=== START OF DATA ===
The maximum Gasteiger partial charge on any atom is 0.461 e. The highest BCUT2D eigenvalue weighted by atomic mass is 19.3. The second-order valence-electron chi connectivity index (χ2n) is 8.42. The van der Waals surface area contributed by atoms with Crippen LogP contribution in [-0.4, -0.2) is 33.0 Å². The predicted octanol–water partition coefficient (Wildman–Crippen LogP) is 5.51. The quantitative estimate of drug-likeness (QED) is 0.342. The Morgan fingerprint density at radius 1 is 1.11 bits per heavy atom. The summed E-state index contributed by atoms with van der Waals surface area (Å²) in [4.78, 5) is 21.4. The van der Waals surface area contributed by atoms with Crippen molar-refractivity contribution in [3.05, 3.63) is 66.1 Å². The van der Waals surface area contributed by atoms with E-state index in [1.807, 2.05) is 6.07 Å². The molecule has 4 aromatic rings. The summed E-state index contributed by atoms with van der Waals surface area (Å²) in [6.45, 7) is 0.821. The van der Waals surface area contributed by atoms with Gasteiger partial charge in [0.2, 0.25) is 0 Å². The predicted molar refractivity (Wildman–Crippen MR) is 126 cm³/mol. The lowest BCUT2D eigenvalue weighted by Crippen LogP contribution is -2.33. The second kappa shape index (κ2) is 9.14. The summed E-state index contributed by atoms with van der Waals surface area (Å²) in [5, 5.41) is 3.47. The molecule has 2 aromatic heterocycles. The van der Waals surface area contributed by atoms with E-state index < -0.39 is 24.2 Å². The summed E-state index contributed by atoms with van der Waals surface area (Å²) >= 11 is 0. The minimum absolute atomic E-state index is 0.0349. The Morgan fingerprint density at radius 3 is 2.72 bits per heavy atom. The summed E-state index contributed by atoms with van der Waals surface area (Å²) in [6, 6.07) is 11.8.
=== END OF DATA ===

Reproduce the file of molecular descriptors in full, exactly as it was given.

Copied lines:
The maximum Gasteiger partial charge on any atom is 0.461 e. The highest BCUT2D eigenvalue weighted by atomic mass is 19.3. The second-order valence-electron chi connectivity index (χ2n) is 8.42. The van der Waals surface area contributed by atoms with Crippen LogP contribution in [-0.4, -0.2) is 33.0 Å². The predicted octanol–water partition coefficient (Wildman–Crippen LogP) is 5.51. The quantitative estimate of drug-likeness (QED) is 0.342. The Morgan fingerprint density at radius 1 is 1.11 bits per heavy atom. The summed E-state index contributed by atoms with van der Waals surface area (Å²) in [4.78, 5) is 21.4. The van der Waals surface area contributed by atoms with Crippen molar-refractivity contribution in [3.05, 3.63) is 66.1 Å². The van der Waals surface area contributed by atoms with E-state index in [1.807, 2.05) is 6.07 Å². The molecule has 4 aromatic rings. The summed E-state index contributed by atoms with van der Waals surface area (Å²) in [6.45, 7) is 0.821. The van der Waals surface area contributed by atoms with Gasteiger partial charge in [0.2, 0.25) is 0 Å². The predicted molar refractivity (Wildman–Crippen MR) is 126 cm³/mol. The lowest BCUT2D eigenvalue weighted by Crippen LogP contribution is -2.33. The second kappa shape index (κ2) is 9.14. The summed E-state index contributed by atoms with van der Waals surface area (Å²) in [5, 5.41) is 3.47. The molecule has 2 aromatic heterocycles. The van der Waals surface area contributed by atoms with E-state index < -0.39 is 24.2 Å². The summed E-state index contributed by atoms with van der Waals surface area (Å²) >= 11 is 0. The minimum absolute atomic E-state index is 0.0349. The Morgan fingerprint density at radius 3 is 2.72 bits per heavy atom. The summed E-state index contributed by atoms with van der Waals surface area (Å²) in [6, 6.07) is 11.8.